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Audio Firm Looks to Russia for Expansion : Music: Local maker of cassette duplicating equipment is tapping into emerging market. But problems, including piracy, stand in the way.

August 01, 1995|MATTHEW HELLER | SPECIAL TO THE TIMES

SUN VALLEY — Jim Williams has sold high-speed audiocassette duplicating machines to record companies around the world, from China to Canada.

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In the process, the president of Gauss / Electro Sound has helped build the Sun Valley-based company into one of the world's leading players in a very specialized and crucial part of the music business. His machines, which cost up to $125,000, are used to mass-produce copies of music cassettes, and they can turn out an entire cassette in as little as seven seconds.

These days, Williams, like many other U. S. businessmen, is eyeing the newly liberated Russian market for expansion. He believes Russia, where new music companies are springing up almost every week, is a bonanza waiting to happen.

"It's a big potential market for us," he said, pointing out that about 270 million music cassettes were sold there in 1994.

But like other Western businessmen, Williams still faces plenty of headaches in Russia. Setting up a meeting with a potential customer, for example, can take weeks of "cold calling" and the shadow of organized crime hangs over the music business. Most serious of all is the problem of piracy in a market virtually unchecked by regulatory controls.

"The biggest fear in this industry is piracy," said Williams. In Russia, "it's just running rampant."

According to some estimates, 70% to 80% of the recordings sold in Russia are bootleg copies. Although Boris Yeltsin's government has passed various laws to protect intellectual properties, enforcement of these laws is still spotty.

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Williams says most Russian audio-pirates use nothing more sophisticated than a cassette deck with a high-speed dubbing function--technological light-years away, in fact, from whatElectro Sound makes.

Gauss / Electro Sound is owned by Mark IV Industries Inc., a $1.7-billion conglomerate in Amherst, N.Y., whose main business is automotive and industrial products marketed under the brand names Dayco and Purolator. But Mark IV also has a sizable audio group. Bob Pabst, president of the audio group, says that Gauss / Electro Sound contributed less than 5% of the group's 1995 $185 million in sales.

Mark IV acquired Gauss in 1987 and Electro Sound three years later. While Electro Sound covers the middle end of the duplication market, starting around $26,000 for a system, its sister company caters to the high end--music companies willing to pay top dollar for equipment that can manufacture hundreds of cassettes per shift without sacrificing sound fidelity.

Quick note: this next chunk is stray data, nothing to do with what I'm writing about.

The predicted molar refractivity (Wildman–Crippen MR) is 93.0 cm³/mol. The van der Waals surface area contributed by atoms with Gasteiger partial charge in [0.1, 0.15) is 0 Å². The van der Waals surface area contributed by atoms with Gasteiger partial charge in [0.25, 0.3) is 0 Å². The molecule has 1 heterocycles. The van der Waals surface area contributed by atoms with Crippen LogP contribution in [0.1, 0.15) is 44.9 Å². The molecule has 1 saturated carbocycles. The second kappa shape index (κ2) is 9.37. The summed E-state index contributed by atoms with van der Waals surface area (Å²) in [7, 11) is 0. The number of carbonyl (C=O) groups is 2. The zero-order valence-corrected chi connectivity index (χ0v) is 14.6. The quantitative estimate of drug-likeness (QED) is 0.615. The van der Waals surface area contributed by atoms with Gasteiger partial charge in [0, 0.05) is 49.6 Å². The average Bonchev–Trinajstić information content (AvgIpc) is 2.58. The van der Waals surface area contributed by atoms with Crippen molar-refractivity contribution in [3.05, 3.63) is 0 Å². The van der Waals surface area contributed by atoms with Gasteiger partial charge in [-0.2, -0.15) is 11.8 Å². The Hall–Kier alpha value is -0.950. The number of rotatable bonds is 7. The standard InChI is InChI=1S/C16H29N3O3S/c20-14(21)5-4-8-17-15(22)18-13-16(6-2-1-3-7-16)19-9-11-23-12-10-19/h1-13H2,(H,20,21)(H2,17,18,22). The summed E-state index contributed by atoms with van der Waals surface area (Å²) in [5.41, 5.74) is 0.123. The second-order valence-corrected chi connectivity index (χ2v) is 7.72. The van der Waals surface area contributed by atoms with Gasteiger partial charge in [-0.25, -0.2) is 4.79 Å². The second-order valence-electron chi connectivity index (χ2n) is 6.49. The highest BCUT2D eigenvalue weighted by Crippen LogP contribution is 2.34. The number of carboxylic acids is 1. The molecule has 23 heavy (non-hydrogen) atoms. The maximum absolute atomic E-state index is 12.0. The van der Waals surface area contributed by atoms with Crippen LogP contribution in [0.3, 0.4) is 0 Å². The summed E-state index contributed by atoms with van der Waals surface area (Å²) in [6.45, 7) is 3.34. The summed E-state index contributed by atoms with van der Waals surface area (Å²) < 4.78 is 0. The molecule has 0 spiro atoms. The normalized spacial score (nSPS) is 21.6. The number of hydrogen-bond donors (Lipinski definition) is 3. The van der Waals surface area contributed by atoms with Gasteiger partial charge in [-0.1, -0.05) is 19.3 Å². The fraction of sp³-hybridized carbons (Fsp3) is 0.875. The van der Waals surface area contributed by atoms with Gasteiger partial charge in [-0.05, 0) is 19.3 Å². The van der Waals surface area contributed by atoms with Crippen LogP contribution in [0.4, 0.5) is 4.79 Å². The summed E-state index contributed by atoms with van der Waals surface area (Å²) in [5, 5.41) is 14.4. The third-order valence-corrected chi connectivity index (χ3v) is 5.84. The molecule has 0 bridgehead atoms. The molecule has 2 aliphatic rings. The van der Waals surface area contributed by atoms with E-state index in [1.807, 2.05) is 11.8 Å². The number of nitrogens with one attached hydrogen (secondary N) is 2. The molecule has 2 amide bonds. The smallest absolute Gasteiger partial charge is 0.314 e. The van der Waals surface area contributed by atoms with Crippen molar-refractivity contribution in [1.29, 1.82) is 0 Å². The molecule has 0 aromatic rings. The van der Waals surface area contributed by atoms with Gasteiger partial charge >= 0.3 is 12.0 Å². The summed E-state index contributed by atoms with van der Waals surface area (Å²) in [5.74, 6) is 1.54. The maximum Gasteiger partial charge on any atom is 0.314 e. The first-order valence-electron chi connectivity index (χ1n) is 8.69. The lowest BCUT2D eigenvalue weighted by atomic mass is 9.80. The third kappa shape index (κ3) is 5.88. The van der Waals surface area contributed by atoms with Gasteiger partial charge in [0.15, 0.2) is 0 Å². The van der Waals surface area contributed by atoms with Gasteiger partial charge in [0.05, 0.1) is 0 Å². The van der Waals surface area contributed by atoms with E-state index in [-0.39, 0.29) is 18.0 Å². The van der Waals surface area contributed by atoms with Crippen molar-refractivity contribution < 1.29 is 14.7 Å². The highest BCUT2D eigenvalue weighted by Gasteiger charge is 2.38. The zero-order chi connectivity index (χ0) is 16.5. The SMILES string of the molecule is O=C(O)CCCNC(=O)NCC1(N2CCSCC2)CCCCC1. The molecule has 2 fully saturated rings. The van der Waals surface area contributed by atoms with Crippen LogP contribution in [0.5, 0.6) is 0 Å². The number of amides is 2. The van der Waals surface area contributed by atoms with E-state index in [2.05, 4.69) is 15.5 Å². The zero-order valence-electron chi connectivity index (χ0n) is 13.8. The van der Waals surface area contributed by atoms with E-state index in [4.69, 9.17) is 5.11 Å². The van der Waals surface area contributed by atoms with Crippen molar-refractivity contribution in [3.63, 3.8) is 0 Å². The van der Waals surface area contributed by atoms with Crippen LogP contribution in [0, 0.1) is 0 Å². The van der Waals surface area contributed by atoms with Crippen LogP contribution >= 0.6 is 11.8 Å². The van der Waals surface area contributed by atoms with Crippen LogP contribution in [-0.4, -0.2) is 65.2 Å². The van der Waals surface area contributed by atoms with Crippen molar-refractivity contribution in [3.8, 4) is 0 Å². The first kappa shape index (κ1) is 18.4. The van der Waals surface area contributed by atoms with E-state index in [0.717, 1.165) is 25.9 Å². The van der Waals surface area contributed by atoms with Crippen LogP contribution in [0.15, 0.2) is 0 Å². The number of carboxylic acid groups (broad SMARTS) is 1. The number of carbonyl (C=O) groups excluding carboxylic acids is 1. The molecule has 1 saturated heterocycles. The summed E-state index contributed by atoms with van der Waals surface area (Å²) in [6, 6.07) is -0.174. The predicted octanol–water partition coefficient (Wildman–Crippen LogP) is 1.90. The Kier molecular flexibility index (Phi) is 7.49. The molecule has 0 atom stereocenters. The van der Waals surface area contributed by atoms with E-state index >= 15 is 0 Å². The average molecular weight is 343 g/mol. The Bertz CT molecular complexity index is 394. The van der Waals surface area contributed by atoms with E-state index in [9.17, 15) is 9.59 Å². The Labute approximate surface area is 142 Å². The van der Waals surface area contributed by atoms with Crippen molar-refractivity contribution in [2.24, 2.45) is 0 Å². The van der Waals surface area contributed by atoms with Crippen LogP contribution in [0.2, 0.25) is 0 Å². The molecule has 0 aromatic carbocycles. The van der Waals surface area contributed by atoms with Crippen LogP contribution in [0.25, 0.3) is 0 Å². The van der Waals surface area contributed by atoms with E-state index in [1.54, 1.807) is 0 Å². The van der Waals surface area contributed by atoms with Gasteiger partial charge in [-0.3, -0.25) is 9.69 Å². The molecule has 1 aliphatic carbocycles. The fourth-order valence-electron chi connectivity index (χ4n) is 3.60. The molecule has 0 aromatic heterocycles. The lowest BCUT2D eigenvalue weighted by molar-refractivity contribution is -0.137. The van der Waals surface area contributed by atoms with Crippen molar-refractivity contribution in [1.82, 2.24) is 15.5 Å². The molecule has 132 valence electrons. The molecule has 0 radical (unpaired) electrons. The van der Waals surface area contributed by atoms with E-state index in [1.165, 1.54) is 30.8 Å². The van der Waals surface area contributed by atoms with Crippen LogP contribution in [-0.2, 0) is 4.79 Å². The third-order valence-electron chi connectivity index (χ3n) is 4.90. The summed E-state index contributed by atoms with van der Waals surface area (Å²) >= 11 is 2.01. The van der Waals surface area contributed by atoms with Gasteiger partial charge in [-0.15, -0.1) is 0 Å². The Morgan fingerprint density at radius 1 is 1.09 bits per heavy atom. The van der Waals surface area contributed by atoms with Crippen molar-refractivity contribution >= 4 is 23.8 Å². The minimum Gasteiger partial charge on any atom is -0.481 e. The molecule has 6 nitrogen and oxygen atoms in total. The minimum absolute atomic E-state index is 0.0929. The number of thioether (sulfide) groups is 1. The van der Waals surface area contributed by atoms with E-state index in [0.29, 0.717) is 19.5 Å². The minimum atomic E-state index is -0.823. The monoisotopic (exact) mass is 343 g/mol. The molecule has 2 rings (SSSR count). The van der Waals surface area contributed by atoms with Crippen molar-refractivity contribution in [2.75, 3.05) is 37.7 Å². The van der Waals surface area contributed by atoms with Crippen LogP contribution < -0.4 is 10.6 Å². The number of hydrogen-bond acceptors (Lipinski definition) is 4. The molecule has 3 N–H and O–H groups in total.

In a typical duplication system, a digital master recording is stored in a "loop bin," which can include up to one gigabyte of computer memory. The bin converts the data to analog format and transmits it to a blank tape on a high-speed, reel-to-reel recorder called a "slave." Several slaves can be connected to a single bin.

According to Williams, Gauss / Electro Sound's share of the world market is more than 50% and it counts such major record companies as PolyGram, EMI and Sony among its customers. About 85% of sales are exports and it is in emerging overseas markets like Russia that the company is looking for growth. "The niche we're in is very specialized," Williams explained. "We have to view it as a global market."

Since the fall of Communism, several Western music companies have established operations in Eastern Europe. "At least with respect to Europe, only Eastern Europe has any significant potential for growth," said Bob Farrow, president of Concept Design, a professional audio-equipment supplier in Graham, N.C. "Western Europe is saturated." But Russia remains relatively untapped.

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Since the former Soviet Union opened up the economy, Williams has sold equipment to three of the leading music-duplicating companies in Russia. The contrast between business conditions now and before "perestroika," he says, are like "night and day."

That market is particularly attractive because it offers a vast potential music audience crying out for new material. Some 90% of cassettes produced in Russia feature only local music, said Williams, who has a drawer full of such recordings in his office.

In addition, much of the existing duplication equipment for music companies in Russia is out of date, a relic of the Soviet days when the recording industry was monopolized by the government.

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Williams, who is an engineer by training, first went prospecting in Russia in the early 1980s when it was part of the Soviet Union. The results were not encouraging. "With the political situation, the doors were pretty much closed tS. companies," he recalled. "We tried our darndest to get through, but they would barely answer the knock at the door." Even six years ago, "everything was still stymied. No one could make any decisions, you couldn't meet anyone."

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